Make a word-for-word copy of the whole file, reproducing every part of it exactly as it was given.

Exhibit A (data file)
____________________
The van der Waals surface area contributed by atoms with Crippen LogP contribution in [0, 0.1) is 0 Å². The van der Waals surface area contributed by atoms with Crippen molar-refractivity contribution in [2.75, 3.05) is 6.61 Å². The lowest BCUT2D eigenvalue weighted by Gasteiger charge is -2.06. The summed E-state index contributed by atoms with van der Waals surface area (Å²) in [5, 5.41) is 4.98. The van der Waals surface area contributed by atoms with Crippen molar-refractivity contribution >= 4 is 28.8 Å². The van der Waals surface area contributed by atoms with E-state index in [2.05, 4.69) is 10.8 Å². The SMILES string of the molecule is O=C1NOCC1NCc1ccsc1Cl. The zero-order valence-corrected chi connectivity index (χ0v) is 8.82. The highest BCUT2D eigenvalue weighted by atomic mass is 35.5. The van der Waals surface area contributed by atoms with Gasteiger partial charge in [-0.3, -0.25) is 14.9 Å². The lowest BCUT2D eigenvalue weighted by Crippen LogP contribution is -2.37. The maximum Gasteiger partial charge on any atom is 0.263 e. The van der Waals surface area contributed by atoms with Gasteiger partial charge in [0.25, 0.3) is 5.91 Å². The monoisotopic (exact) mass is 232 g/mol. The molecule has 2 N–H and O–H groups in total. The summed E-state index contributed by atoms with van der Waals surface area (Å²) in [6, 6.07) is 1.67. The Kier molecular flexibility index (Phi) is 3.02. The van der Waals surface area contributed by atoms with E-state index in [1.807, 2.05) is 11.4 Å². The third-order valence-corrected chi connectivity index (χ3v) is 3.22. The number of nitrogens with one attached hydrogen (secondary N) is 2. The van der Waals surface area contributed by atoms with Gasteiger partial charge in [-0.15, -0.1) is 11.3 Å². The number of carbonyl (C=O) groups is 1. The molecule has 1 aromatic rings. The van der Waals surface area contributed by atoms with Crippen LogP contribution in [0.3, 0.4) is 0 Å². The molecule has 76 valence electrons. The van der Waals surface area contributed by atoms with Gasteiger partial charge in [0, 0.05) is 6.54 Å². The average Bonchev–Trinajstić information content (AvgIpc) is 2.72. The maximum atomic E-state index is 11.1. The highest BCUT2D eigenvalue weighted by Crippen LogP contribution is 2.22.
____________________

The van der Waals surface area contributed by atoms with Crippen LogP contribution in [0, 0.1) is 0 Å². The van der Waals surface area contributed by atoms with Crippen molar-refractivity contribution in [2.75, 3.05) is 6.61 Å². The lowest BCUT2D eigenvalue weighted by Gasteiger charge is -2.06. The summed E-state index contributed by atoms with van der Waals surface area (Å²) in [5, 5.41) is 4.98. The van der Waals surface area contributed by atoms with Crippen molar-refractivity contribution >= 4 is 28.8 Å². The van der Waals surface area contributed by atoms with E-state index in [2.05, 4.69) is 10.8 Å². The SMILES string of the molecule is O=C1NOCC1NCc1ccsc1Cl. The zero-order valence-corrected chi connectivity index (χ0v) is 8.82. The highest BCUT2D eigenvalue weighted by atomic mass is 35.5. The van der Waals surface area contributed by atoms with Gasteiger partial charge in [-0.3, -0.25) is 14.9 Å². The lowest BCUT2D eigenvalue weighted by Crippen LogP contribution is -2.37. The maximum Gasteiger partial charge on any atom is 0.263 e. The van der Waals surface area contributed by atoms with Gasteiger partial charge in [0.25, 0.3) is 5.91 Å². The monoisotopic (exact) mass is 232 g/mol. The molecule has 2 N–H and O–H groups in total. The summed E-state index contributed by atoms with van der Waals surface area (Å²) in [6, 6.07) is 1.67. The Kier molecular flexibility index (Phi) is 3.02. The van der Waals surface area contributed by atoms with E-state index in [1.807, 2.05) is 11.4 Å². The third-order valence-corrected chi connectivity index (χ3v) is 3.22. The number of nitrogens with one attached hydrogen (secondary N) is 2. The van der Waals surface area contributed by atoms with Gasteiger partial charge in [-0.15, -0.1) is 11.3 Å². The number of carbonyl (C=O) groups is 1. The molecule has 1 aromatic rings. The van der Waals surface area contributed by atoms with Crippen LogP contribution in [0.3, 0.4) is 0 Å². The molecule has 76 valence electrons. The van der Waals surface area contributed by atoms with Gasteiger partial charge in [0, 0.05) is 6.54 Å². The average Bonchev–Trinajstić information content (AvgIpc) is 2.72. The maximum atomic E-state index is 11.1. The highest BCUT2D eigenvalue weighted by Crippen LogP contribution is 2.22.